It is essential for a future-proof grid to be resilient and secure. Today’s tools such as artificial intelligence (AI), the internet of things (IoT), and a robust communications network paired with cybersecurity are all needed to support the ever-changing grid requirements of today. After all, this is not the grid of your grandmothers’ era and in 2021, old-fashioned methods will just not be sufficient.
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To satisfy tomorrow’s power requirements, a future-proof grid will be smart, interconnected with a mix of innovative technologies for generation, transmission and distribution, delivery, and control.
The importance of edge devices is apparent through results attained from their usage. Tools such as advanced metering infrastructure (AMI) and grid sensors in distribution automation, can act as a key for the system operator to maintain the grid’s integrity. These tools have become valuable and essential to ensure today’s grid functions at the highest capacity.
Considered integral to the modernization of power utilities, AMI and intelligent network sensors also are necessary for improved efficiency and competitiveness. There are now demands for near real-time visibility on energy consumption, hot spots, and brown-outs, according to Mel T. Migriño, the Meralco Vice President and Group Chief Information Security Officer. Brandishing another potent interconnection of networks and objects like the internet of things (IoT) will most likely transform the grid in ways not feasible before.
Grid Fortification looks like IoT + Cybersecurity
“The best ways to wield IoT as an enabler for the growth of the smart grid evolution would be with the infusion of analytics, intelligent sensors, and automation in the electric grid, power plants, electricity networks which could reduce operations and maintenance costs,” Mel suggested.
IoT is a powerful system on its own, and by embracing IoT with big data management, grids can become self-healing and predictive. The data gathered by IoT is transforming the way utilities operate, but the data must be managed for optimal results, and then that data and the grid must be protected with effective cybersecurity.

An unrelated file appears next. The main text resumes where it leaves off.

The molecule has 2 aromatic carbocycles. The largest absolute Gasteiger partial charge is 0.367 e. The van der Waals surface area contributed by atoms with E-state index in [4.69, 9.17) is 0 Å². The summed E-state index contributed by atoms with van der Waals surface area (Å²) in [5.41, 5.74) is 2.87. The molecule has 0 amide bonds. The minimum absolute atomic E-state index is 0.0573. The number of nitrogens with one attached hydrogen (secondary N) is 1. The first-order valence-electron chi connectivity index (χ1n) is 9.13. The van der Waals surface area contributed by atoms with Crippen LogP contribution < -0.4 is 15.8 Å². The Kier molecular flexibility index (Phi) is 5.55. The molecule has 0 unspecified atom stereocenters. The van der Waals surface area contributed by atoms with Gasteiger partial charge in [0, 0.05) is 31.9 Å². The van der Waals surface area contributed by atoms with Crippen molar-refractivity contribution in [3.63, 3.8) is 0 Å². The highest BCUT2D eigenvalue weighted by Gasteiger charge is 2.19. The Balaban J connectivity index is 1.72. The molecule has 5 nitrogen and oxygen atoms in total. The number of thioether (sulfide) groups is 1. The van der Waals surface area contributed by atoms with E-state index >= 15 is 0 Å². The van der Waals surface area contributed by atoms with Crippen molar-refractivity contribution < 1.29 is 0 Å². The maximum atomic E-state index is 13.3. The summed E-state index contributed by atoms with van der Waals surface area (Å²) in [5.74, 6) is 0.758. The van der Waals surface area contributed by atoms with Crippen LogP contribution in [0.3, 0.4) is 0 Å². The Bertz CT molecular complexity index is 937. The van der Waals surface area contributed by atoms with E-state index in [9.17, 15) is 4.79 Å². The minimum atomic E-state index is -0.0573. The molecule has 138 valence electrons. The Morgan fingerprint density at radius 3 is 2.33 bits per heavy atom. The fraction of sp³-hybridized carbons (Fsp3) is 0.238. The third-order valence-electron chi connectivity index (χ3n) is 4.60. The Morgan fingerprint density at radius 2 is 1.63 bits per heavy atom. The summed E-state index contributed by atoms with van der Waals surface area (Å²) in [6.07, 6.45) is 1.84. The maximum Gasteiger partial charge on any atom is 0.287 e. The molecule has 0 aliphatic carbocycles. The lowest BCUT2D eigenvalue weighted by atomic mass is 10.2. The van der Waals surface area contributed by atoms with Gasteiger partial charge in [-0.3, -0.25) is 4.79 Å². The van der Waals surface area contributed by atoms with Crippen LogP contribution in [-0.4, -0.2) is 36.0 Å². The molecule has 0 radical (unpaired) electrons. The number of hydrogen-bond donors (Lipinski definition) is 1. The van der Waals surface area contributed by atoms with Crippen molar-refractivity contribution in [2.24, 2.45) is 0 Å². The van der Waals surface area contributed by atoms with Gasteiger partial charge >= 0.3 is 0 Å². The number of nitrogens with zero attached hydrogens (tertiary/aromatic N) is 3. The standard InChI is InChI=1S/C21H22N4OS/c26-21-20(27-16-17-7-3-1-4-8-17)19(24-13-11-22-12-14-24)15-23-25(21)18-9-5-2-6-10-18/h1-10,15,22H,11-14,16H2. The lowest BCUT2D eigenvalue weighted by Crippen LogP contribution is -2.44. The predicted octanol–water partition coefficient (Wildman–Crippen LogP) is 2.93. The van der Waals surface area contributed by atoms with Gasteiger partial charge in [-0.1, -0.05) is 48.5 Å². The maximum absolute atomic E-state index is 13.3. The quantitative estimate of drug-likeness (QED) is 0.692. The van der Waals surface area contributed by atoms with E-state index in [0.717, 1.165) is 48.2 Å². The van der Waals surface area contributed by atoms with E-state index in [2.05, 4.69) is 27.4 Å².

“I believe that IoT together with cybersecurity must all work together for the best outcome,” Mel believes.
According to Mel, utilities should be prepared to marry pillars such as global cooperation, understanding future networks, and technology or building cyber resilience with IoT and other smart grid tools, and only then will the smart grid be truly secure and optimized.
The Aspect of Grid Communication Networks
Advanced communication networks are also an integral part of the grid of the future. The smart grid is an integrated communications network to gather and analyze data from the transmission lines, substations, and customers. Capturing and managing all the data available across the network, Mel believes smart devices within the smart grid infrastructure can provide predictive information to suppliers and customers on how to manage power best.
“Real-time communication through smart meters in industrial and of course households can know where the peak demand, overall is really about efficiency in the operations and accurate and faster response that would really matter at the end of the day,” Mel described.
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As part of the communication equation, wireless field area networking (FAN) has become fundamental in modernizing the grid, but it has also added complexity to the grid modernization process in a couple of significant ways. An extensive network brings a larger attack surface that needs to be protected, which can be challenging when securing the infrastructure.
“The potential ingress point of attackers is wider. The solution that would be needed to secure such would be bigger and would require more investment. If we add wireless in this mix, we substantially increase the level of a potential threat as the attacker can potentially be anywhere as long as the signal is available,” Mel highlighted.
Much like the transformative nature of tools such as IoT and effective, enhanced communication, cybersecurity is vital to the success and survival of utilities. The current risk setting will necessitate a diverse approach to security and safety, a more holistic and integrated approach tailored to the challenges at hand. This can be done, but it will take the success of organizational adoption, an integrated scope, and sustainability of the safety and security programmes.